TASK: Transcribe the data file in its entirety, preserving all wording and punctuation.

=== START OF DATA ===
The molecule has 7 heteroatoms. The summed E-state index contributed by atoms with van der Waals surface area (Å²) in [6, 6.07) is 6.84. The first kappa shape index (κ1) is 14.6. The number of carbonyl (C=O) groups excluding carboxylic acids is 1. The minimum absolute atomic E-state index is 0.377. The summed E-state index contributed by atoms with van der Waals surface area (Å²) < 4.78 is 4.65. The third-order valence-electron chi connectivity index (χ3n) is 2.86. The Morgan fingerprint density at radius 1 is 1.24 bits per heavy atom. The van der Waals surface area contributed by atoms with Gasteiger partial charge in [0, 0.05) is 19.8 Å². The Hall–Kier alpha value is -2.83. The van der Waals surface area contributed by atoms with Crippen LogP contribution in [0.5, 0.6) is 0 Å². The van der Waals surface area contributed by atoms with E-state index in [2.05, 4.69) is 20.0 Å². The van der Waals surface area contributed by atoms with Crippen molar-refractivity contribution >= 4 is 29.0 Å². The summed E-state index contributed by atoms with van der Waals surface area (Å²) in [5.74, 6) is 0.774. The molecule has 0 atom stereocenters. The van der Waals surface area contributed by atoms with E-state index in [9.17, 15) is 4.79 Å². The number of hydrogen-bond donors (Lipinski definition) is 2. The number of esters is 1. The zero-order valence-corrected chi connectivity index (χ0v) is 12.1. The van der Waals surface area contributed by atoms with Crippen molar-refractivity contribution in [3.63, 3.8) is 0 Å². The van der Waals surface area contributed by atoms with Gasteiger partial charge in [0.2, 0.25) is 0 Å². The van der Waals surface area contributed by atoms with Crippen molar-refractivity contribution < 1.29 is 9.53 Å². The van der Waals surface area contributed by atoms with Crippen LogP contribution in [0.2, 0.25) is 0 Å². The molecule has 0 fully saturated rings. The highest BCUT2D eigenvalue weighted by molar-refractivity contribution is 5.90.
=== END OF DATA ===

The molecule has 7 heteroatoms. The summed E-state index contributed by atoms with van der Waals surface area (Å²) in [6, 6.07) is 6.84. The first kappa shape index (κ1) is 14.6. The number of carbonyl (C=O) groups excluding carboxylic acids is 1. The minimum absolute atomic E-state index is 0.377. The summed E-state index contributed by atoms with van der Waals surface area (Å²) < 4.78 is 4.65. The third-order valence-electron chi connectivity index (χ3n) is 2.86. The Morgan fingerprint density at radius 1 is 1.24 bits per heavy atom. The van der Waals surface area contributed by atoms with Gasteiger partial charge in [0, 0.05) is 19.8 Å². The Hall–Kier alpha value is -2.83. The van der Waals surface area contributed by atoms with Crippen LogP contribution in [0.5, 0.6) is 0 Å². The van der Waals surface area contributed by atoms with E-state index in [2.05, 4.69) is 20.0 Å². The van der Waals surface area contributed by atoms with Crippen molar-refractivity contribution >= 4 is 29.0 Å². The summed E-state index contributed by atoms with van der Waals surface area (Å²) in [5.74, 6) is 0.774. The molecule has 0 atom stereocenters. The van der Waals surface area contributed by atoms with E-state index in [9.17, 15) is 4.79 Å². The number of hydrogen-bond donors (Lipinski definition) is 2. The number of esters is 1. The zero-order valence-corrected chi connectivity index (χ0v) is 12.1. The van der Waals surface area contributed by atoms with Crippen molar-refractivity contribution in [3.63, 3.8) is 0 Å². The van der Waals surface area contributed by atoms with Gasteiger partial charge in [0.2, 0.25) is 0 Å². The van der Waals surface area contributed by atoms with Crippen molar-refractivity contribution < 1.29 is 9.53 Å². The van der Waals surface area contributed by atoms with Crippen LogP contribution in [0.2, 0.25) is 0 Å². The molecule has 0 fully saturated rings. The highest BCUT2D eigenvalue weighted by molar-refractivity contribution is 5.90.